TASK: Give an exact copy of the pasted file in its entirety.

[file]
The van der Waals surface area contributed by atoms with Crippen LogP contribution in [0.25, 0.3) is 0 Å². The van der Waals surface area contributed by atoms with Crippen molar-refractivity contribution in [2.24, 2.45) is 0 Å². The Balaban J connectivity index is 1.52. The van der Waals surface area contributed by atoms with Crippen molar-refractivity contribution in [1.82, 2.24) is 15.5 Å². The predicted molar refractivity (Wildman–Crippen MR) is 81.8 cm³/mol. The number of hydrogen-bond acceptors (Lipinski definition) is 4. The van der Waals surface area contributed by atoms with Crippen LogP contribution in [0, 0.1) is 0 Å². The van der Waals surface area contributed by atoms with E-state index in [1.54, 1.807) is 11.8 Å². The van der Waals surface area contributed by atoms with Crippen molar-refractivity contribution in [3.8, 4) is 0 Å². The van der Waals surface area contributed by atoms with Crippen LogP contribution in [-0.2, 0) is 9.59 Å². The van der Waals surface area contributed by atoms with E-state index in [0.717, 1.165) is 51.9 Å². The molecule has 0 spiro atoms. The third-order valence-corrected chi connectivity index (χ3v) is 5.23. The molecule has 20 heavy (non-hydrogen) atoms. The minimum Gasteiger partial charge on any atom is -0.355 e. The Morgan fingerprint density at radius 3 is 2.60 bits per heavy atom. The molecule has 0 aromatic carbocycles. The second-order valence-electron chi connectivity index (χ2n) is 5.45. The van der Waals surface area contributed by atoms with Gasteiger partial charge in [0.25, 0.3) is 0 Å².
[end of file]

The van der Waals surface area contributed by atoms with Crippen LogP contribution in [0.25, 0.3) is 0 Å². The van der Waals surface area contributed by atoms with Crippen molar-refractivity contribution in [2.24, 2.45) is 0 Å². The Balaban J connectivity index is 1.52. The van der Waals surface area contributed by atoms with Crippen molar-refractivity contribution in [1.82, 2.24) is 15.5 Å². The predicted molar refractivity (Wildman–Crippen MR) is 81.8 cm³/mol. The number of hydrogen-bond acceptors (Lipinski definition) is 4. The van der Waals surface area contributed by atoms with Crippen LogP contribution in [0, 0.1) is 0 Å². The van der Waals surface area contributed by atoms with E-state index in [1.54, 1.807) is 11.8 Å². The van der Waals surface area contributed by atoms with Crippen molar-refractivity contribution in [3.8, 4) is 0 Å². The van der Waals surface area contributed by atoms with Crippen LogP contribution in [-0.2, 0) is 9.59 Å². The van der Waals surface area contributed by atoms with E-state index in [0.717, 1.165) is 51.9 Å². The molecule has 0 spiro atoms. The third-order valence-corrected chi connectivity index (χ3v) is 5.23. The molecule has 20 heavy (non-hydrogen) atoms. The minimum Gasteiger partial charge on any atom is -0.355 e. The Morgan fingerprint density at radius 3 is 2.60 bits per heavy atom. The molecule has 0 aromatic carbocycles. The second-order valence-electron chi connectivity index (χ2n) is 5.45. The van der Waals surface area contributed by atoms with Gasteiger partial charge in [0.25, 0.3) is 0 Å².